"The design and scale of this study are remarkable," said Orrock. 'Nothing has been done like this for plants before. It's the largest, best-replicated study of corridors in the world. "
"We knew coming into this study that corridors work, but we wanted to predict how they work for species, based on simple life history traits that are readily available," said Damschen, who painstakingly counted 300 different plant species that have occupied the patches since 2000 when the research began. "One of the important things we show is not only how a corridor works and affects a community of species in a single year or a few years, but how they work over much longer time scales."
In general, the researchers found that, overall, there were more species in the patch connected by a corridor than the unconnected ones. But they predicted that groups of species would respond differently depending on how they were moved around the landscape. Seeds are dispersed by wind, birds, or they move almost imperceptibly, dropping a few inches away from the parent plant, and thus are called unassisted.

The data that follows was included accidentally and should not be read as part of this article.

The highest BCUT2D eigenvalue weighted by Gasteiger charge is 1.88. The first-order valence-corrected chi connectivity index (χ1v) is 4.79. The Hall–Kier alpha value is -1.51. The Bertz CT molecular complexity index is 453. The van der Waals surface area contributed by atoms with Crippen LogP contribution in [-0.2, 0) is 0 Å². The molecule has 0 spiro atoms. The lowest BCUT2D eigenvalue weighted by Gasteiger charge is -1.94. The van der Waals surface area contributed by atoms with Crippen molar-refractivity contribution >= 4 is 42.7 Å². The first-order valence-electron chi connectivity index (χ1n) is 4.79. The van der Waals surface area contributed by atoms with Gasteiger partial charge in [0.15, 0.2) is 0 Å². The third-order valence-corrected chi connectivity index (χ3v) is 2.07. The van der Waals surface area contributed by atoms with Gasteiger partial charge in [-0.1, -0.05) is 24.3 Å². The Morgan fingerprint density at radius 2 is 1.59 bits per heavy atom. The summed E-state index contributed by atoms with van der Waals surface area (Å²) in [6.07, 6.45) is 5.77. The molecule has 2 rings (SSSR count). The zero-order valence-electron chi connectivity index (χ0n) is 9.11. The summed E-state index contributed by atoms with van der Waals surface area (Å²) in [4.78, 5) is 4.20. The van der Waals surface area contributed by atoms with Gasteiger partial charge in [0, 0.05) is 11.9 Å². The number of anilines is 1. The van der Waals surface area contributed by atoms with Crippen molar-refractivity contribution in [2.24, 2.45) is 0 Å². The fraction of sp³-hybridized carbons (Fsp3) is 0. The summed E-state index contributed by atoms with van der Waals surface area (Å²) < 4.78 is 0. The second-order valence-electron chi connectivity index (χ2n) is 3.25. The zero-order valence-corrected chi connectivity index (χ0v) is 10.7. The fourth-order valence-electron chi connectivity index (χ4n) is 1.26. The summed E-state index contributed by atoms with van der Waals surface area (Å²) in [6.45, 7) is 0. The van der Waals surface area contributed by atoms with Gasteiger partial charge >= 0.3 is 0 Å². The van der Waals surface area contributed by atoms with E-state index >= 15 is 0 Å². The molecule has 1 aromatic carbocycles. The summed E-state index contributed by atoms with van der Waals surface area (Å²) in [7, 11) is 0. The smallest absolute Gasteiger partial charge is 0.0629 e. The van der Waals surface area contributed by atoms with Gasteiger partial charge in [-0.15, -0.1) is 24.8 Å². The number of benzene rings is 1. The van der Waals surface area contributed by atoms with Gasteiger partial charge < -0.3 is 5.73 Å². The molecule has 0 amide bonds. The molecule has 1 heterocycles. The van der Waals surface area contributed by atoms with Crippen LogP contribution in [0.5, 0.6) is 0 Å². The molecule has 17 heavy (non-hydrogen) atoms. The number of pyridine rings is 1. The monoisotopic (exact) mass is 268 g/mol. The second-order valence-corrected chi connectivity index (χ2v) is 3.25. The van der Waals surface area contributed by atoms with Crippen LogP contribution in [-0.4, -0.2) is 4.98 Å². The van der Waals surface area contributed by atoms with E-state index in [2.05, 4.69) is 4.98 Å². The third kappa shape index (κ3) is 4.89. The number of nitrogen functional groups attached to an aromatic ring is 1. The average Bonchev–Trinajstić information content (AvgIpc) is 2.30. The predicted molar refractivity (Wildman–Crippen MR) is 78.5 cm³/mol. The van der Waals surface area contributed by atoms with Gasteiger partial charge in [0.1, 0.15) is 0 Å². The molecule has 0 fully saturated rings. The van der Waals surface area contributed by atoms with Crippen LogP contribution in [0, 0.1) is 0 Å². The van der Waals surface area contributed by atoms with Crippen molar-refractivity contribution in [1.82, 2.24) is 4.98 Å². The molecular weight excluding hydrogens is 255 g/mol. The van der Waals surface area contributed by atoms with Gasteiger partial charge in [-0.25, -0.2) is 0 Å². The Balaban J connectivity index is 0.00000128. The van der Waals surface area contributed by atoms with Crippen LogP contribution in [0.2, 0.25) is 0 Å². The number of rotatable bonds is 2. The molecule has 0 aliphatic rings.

Damschen can tell the source of dispersal by seed type. Wind-dispersed plants have a fuzzy feature, like a dandelion, called a pappus; bird-dispersed plants have fleshy fruits, and unassisted plants have plain, dull, little round seeds, similar to poppy seeds.
For birds, the researchers had great predictive power. There were more bird-dispersed species in the connected then in either the unconnected rectangle or winged patches, which was the result of a detailed understanding of how birds move and forage.
For wind-dispersed plants, the researchers predicted that patch shape an increase in habitat edges relative to cores would increase the number of species in the community.
|Contact: Ellen Damschen|
Washington University in St. Louis